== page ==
Data on Canadian Immigrants from 'Shithole' Countries Might Surprise Trump

By Magesan, Arvind; of, Associate Professor et al. | The Canadian Press, January 15, 2018 | Go to article overview

Data on Canadian Immigrants from 'Shithole' Countries Might Surprise Trump


Magesan, Arvind, of, Associate Professor, Calgary, University of, The Canadian Press


Data on Canadian immigrants from 'shithole' countries might surprise Trump

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This article was originally published on The Conversation, an independent and nonprofit source of news, analysis and commentary from academic experts. Disclosure information is available on the original site.

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Author: Arvind Magesan, Associate Professor of Economics, University of Calgary

Defenders of Donald Trump say his "shithole countries" remark regarding people from Africa, Haiti and other nations was just Trump being Trump -- the president may have used salty language, but it's really just his way of saying the United States should have a merit-based immigration system like Canada's.

A generous interpretation of Trump's comments are that immigrants from certain so-called "shithole" countries -- African nations, Haiti and El Salvador -- are not typically highly skilled or economically self-reliant, and if admitted would need to depend on the state.

In fact, Trump apologists -- and the president himself -- might be surprised by what the economic data says about immigrants who come to Canada from the "shithole" countries.

John Fredericks, who was Trump's campaign chair in Virginia, told CNN that immigrants from those countries "come into the United States and they do nothing to increase the prosperity of the American worker. They lower wages or go on welfare and extend our entitlement system .... Australia and Canada have a merit-based system. You know why they do that? Because they want to bring people into their country who are going to enhance the prosperity of their citizens."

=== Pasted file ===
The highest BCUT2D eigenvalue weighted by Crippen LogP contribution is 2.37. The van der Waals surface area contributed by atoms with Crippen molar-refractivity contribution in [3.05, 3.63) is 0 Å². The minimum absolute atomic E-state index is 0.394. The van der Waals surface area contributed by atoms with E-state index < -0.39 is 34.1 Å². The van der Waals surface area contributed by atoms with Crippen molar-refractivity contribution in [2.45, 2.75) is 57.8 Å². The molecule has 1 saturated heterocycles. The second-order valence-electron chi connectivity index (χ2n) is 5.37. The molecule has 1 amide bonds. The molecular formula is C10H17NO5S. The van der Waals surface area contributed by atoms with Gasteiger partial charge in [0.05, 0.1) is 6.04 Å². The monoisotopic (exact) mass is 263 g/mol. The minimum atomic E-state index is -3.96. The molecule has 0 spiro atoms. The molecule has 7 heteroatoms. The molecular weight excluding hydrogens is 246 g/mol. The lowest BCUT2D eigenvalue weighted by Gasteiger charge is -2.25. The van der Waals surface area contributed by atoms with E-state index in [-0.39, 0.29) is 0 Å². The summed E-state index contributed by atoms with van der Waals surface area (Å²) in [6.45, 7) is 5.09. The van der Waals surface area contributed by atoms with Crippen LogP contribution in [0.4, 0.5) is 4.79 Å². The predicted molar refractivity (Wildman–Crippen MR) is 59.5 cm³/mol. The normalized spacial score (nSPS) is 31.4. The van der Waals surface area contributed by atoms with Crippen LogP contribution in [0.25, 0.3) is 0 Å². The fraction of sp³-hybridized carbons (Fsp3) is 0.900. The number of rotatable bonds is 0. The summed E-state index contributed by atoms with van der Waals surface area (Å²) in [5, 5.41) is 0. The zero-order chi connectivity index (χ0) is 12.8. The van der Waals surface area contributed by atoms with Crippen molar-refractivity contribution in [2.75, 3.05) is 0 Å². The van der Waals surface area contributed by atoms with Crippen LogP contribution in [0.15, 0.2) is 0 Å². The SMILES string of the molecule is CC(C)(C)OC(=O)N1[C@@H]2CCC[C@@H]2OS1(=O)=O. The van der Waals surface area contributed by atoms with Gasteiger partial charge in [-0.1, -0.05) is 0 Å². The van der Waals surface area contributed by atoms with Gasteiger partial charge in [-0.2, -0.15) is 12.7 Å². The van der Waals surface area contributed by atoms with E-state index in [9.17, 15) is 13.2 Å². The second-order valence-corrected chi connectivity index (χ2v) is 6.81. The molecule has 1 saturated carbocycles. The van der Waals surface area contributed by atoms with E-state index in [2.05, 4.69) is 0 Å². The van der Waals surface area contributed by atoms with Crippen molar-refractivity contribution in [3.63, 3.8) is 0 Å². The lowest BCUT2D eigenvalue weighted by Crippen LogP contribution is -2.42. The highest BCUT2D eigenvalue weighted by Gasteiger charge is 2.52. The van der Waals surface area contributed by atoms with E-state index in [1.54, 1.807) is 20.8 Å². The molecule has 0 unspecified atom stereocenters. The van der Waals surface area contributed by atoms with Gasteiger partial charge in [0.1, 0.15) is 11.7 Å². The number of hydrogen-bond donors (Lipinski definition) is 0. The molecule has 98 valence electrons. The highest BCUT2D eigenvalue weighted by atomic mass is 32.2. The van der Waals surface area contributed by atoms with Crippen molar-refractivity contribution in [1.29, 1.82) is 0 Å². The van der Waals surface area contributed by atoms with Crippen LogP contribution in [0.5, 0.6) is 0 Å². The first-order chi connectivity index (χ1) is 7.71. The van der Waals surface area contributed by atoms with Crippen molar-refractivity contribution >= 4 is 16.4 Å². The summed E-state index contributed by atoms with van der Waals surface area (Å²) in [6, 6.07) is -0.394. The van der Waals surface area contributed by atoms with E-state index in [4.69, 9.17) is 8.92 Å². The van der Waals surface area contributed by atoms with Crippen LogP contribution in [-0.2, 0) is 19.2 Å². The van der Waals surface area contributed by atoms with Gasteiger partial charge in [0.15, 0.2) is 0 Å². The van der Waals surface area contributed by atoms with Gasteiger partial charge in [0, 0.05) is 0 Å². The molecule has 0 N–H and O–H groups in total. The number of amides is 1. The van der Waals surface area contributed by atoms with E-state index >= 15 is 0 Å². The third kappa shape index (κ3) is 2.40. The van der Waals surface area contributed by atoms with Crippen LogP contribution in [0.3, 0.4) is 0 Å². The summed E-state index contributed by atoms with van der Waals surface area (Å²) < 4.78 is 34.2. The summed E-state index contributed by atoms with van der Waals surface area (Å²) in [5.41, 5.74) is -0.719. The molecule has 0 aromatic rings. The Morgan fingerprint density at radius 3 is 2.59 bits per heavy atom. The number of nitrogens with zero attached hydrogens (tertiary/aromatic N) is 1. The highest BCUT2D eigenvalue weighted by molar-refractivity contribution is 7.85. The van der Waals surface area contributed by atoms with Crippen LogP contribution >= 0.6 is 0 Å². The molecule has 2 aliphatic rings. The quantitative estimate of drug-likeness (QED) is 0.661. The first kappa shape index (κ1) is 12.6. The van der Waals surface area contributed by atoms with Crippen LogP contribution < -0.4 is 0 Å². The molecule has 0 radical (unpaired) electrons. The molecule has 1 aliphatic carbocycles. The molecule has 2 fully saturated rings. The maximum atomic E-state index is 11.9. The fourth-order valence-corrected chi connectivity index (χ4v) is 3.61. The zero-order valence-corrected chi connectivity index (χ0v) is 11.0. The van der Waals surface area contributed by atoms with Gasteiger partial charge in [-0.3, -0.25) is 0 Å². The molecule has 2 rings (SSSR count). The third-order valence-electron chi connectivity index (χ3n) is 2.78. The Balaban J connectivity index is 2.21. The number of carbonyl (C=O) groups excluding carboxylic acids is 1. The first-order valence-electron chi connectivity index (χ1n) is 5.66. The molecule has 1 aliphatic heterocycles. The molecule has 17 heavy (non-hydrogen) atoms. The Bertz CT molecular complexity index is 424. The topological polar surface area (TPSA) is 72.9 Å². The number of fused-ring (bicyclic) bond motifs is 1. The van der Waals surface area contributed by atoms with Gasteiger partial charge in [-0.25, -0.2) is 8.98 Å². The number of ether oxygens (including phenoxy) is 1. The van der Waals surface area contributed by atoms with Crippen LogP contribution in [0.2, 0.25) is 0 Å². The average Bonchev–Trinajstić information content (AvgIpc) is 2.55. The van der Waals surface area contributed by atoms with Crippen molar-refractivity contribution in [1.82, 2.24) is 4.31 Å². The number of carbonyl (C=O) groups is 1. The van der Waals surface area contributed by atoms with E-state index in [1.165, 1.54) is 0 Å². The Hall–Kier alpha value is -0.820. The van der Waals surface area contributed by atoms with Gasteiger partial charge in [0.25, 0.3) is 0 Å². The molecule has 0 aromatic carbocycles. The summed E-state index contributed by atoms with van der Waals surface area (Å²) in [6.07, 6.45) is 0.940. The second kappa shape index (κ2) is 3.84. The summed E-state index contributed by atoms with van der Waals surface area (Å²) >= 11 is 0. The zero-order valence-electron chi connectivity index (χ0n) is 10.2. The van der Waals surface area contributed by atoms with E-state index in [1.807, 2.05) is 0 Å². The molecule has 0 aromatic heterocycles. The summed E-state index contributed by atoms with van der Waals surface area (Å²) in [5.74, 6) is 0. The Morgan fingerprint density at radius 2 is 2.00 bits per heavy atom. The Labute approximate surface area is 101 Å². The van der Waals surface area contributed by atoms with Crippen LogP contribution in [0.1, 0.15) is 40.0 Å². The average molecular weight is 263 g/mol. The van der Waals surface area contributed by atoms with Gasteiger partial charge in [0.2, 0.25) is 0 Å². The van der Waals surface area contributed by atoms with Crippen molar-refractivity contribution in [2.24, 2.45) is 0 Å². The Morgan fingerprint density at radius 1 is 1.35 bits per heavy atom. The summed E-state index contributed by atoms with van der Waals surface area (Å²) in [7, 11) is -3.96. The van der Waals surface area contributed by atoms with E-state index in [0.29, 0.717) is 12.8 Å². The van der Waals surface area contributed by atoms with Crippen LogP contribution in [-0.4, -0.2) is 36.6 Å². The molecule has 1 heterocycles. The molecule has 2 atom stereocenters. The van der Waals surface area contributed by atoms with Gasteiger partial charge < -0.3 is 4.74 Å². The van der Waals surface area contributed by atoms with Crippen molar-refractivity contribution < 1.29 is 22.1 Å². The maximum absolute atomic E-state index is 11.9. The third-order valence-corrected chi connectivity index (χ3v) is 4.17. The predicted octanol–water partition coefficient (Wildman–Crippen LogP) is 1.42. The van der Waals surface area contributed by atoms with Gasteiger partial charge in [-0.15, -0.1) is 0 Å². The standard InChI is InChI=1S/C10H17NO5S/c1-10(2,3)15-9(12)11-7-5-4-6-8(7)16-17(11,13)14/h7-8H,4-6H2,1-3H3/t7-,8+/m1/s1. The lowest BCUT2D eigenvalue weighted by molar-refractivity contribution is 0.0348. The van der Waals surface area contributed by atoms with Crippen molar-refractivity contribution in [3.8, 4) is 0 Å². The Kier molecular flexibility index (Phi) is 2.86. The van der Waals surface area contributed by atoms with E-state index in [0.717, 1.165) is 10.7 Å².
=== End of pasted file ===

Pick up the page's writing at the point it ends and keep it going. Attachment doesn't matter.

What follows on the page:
Trump himself tweeted a similar sentiment.

The conclusion we are expected to make, it seems, is that if the United States was to adopt a purely merit-based system, immigrants would not come from these countries -- they would come from countries like Norway, and immigrants from these Norway-like countries would not put pressure on blue-collar U.S. workers because they would be highly skilled and, more importantly, they wouldn't be a drain on the system because they would be economically self-reliant.

A merit-based system

Canada offers an opportunity to take a look at this hypothesis because our points-based immigration system screens immigrants on merit to a large degree. So when we screen immigrants on merit, who do we let in and how do they do?

The first thing to note is that Canada admits many immigrants from the "shithole" countries.

Data from the 2016 Census shows over the last five years there have been more than twice as many immigrants from Central America and the Caribbean (which includes Haiti and El Salvador) than there were from the U.S. There were also more immigrants from the African continent than from the U.S. and North and Western Europe combined.

Clearly a merit-based system does not mean we only admit people from the "Norways" of the world -- and in fact, the census data shows only 230 people immigrated from Norway over the five-year period.

The next question is how do these immigrants fare?

To look more closely at this, I used individual 2011 Canadian census data (detailed 2016 data isn't yet available) to look at three groups: Canadians whose families have been here for three generations or longer; immigrants from the "Norways" of the world (Northern and Western Europe, including the U.K., Germany, and Scandanavia) and immigrants from Trump's "shithole" countries (Central America, the Caribbean, Africa).

I looked at the skill levels of the different groups, as measured by their education level, and then at their economic self-sufficiency: Employment, wages and how much they receive in transfers and employment benefits from the government. …

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